ProcessWire Weekly #335

In the 335th issue of ProcessWire Weekly we walk you through the latest core updates, introduce a couple of handy little tips and tricks that have surfaced from this week's support forum posts, and more. Read on!

Welcome to the latest issue of ProcessWire Weekly!

Hope you've had a great weekend so far. In today's issue we're going to cover the latest core updates (3.0.167 dev, since 3.0.168 is still a work in progress) and then move on to a section called "weekly tips and tricks", and then, last but not least, introduce our latest site of the week.

A special mention this week to a little side project: Cowirt.at by Markus Tiefenbacher is a free, digital, and secure guest registration system based on ProcessWire. This project was recently featured in the online magazine Heute, so be sure to check that one out. Congrats, Markus!

Thanks to all of our readers for being here with us again, and as always, any feedback is most welcome – please don't hesitate to drop us a line if there's anything in your mind you'd like to share with us.

Weekly update from Ryan: some core news, and Stripe payments module status update

In his latest weekly update Ryan discusses the latest weekly core updates — as well as the latest twists in the ongoing development process of a Stripe payments add-on for the commercial FormBuilder module.

Latest core updates

First of all, this week there have been a total of three commits to the dev branch. Among said commits there were...

  • minor improvements to the JavaScript side of admin inputfields (inputfields.js)
  • new keepApostrophe option for $sanitizer->wordsArray(); if set to false, this option removes apostrophes from processed value
  • improvements to the text searching operators (for $pages->find(), etc.) to support better matching of words with apostrophes and similar, as well as improvements to word boundary detection for secondary ("rlike") queries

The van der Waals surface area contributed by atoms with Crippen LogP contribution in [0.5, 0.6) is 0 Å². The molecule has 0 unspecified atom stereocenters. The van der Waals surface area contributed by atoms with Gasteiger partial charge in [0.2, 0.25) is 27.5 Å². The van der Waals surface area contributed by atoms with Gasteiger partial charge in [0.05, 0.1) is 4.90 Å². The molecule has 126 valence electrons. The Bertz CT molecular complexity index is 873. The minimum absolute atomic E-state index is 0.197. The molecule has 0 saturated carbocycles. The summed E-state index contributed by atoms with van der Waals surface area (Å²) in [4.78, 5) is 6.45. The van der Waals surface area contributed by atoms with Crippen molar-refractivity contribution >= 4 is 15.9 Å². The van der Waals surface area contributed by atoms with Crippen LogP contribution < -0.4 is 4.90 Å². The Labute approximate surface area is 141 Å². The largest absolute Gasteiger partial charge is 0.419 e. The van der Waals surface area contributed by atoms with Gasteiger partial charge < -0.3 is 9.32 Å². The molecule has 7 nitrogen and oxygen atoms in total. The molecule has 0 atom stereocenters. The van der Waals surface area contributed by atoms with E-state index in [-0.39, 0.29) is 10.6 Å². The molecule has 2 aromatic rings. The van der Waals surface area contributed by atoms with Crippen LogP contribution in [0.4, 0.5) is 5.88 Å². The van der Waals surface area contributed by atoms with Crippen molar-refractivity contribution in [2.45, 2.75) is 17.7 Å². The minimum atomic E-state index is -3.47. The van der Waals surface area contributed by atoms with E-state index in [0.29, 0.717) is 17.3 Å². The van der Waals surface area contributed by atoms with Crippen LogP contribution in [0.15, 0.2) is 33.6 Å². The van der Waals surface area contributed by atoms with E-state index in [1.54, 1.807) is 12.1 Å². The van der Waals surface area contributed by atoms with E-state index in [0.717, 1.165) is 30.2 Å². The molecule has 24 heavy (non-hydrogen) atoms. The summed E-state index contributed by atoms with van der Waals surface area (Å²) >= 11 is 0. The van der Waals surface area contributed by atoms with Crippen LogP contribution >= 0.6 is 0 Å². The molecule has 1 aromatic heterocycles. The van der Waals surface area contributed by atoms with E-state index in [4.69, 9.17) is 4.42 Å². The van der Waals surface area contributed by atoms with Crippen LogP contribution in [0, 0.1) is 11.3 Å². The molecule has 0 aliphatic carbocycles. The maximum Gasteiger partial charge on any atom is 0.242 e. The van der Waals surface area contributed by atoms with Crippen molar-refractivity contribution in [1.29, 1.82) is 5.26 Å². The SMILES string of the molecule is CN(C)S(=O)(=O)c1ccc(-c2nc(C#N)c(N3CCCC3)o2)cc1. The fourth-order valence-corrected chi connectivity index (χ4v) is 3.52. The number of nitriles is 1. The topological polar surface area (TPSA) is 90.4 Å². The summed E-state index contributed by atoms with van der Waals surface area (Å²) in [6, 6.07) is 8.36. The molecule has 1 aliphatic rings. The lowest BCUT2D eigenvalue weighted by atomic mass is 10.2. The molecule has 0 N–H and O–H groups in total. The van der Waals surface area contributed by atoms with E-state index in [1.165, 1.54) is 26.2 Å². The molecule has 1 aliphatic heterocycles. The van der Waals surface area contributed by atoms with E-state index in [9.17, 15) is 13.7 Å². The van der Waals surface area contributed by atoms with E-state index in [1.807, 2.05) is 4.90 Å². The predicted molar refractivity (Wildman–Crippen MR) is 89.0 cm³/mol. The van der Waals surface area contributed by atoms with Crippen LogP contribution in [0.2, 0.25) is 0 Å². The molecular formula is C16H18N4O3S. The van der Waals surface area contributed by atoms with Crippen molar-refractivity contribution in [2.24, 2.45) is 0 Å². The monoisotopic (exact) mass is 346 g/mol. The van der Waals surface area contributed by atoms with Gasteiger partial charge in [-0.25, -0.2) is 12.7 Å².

The selector updates in this week's commits may seem a little obscure at first, but (as Ryan explains in his post) they were introduced to improve search results when using terms that include apostrophes: “Alpe d’Huez”, “L’estello”, etc.

The core now has the ability to use full-text index for the first pass, and then narrow down the exact results with regular expressions. This update should also solve issues related to having different types of apostrophes in the same query.

On a related note, this week Ryan also mentioned that we might be getting a new master version pretty soon, possibly before ProcessWire 3.0.170. (We're currently at 3.0.167, so that'd likely mean next few weeks). We'll keep you posted about that.

Status update for the Stripe payments module, and new "action" modules for FormBuilder

Last week we mentioned the Stripe payments module for FormBuilder, and also said that the plan was to launch it this week. Well, things didn't go quite according to that plan, and the module is still a work in progress — possibly landing by next week.

On the other hand the work on the Stripe module has lead into a new concept that will likely have even greater meaning in the long run: pluggable action modules. These are essentially optional feature plugins that add new ways to handle form submissions. A lot of potential here, so definitely looking forward to seeing this in action!